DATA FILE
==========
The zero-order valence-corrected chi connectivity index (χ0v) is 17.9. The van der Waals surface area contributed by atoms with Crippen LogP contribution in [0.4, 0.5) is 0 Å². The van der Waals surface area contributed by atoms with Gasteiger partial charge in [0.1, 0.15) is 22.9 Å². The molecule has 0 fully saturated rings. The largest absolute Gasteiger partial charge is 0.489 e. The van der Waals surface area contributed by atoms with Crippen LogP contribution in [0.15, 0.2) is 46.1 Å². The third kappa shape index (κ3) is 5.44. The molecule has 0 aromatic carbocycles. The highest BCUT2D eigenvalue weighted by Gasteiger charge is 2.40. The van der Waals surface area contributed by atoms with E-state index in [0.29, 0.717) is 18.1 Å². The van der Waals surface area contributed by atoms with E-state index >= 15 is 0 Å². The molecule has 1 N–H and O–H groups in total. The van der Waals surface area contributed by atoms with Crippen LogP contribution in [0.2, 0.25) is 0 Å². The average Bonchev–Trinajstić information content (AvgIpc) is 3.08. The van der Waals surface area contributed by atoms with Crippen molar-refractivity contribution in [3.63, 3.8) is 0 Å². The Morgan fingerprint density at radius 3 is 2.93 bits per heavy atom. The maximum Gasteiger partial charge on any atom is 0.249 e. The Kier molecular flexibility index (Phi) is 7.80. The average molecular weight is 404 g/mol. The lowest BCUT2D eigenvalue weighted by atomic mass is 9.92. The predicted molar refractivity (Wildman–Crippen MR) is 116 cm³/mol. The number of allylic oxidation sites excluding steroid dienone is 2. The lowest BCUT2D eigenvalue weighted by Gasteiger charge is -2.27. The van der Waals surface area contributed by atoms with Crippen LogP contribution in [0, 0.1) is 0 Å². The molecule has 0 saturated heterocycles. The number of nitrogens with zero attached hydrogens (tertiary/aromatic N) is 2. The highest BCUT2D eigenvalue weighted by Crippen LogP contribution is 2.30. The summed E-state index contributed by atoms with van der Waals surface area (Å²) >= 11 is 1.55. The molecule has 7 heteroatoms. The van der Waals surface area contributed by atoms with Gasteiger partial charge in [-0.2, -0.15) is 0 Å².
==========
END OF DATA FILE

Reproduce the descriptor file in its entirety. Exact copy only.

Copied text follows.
The zero-order valence-corrected chi connectivity index (χ0v) is 17.9. The van der Waals surface area contributed by atoms with Crippen LogP contribution in [0.4, 0.5) is 0 Å². The van der Waals surface area contributed by atoms with Gasteiger partial charge in [0.1, 0.15) is 22.9 Å². The molecule has 0 fully saturated rings. The largest absolute Gasteiger partial charge is 0.489 e. The van der Waals surface area contributed by atoms with Crippen LogP contribution in [0.15, 0.2) is 46.1 Å². The third kappa shape index (κ3) is 5.44. The molecule has 0 aromatic carbocycles. The highest BCUT2D eigenvalue weighted by Gasteiger charge is 2.40. The van der Waals surface area contributed by atoms with E-state index in [0.29, 0.717) is 18.1 Å². The van der Waals surface area contributed by atoms with E-state index >= 15 is 0 Å². The molecule has 1 N–H and O–H groups in total. The van der Waals surface area contributed by atoms with Crippen LogP contribution in [0.2, 0.25) is 0 Å². The average Bonchev–Trinajstić information content (AvgIpc) is 3.08. The van der Waals surface area contributed by atoms with Crippen molar-refractivity contribution in [3.63, 3.8) is 0 Å². The Morgan fingerprint density at radius 3 is 2.93 bits per heavy atom. The maximum Gasteiger partial charge on any atom is 0.249 e. The Kier molecular flexibility index (Phi) is 7.80. The average molecular weight is 404 g/mol. The lowest BCUT2D eigenvalue weighted by atomic mass is 9.92. The predicted molar refractivity (Wildman–Crippen MR) is 116 cm³/mol. The number of allylic oxidation sites excluding steroid dienone is 2. The lowest BCUT2D eigenvalue weighted by Gasteiger charge is -2.27. The van der Waals surface area contributed by atoms with Crippen LogP contribution in [0, 0.1) is 0 Å². The molecule has 0 saturated heterocycles. The number of nitrogens with zero attached hydrogens (tertiary/aromatic N) is 2. The highest BCUT2D eigenvalue weighted by Crippen LogP contribution is 2.30. The summed E-state index contributed by atoms with van der Waals surface area (Å²) >= 11 is 1.55. The molecule has 7 heteroatoms. The van der Waals surface area contributed by atoms with Gasteiger partial charge in [-0.2, -0.15) is 0 Å².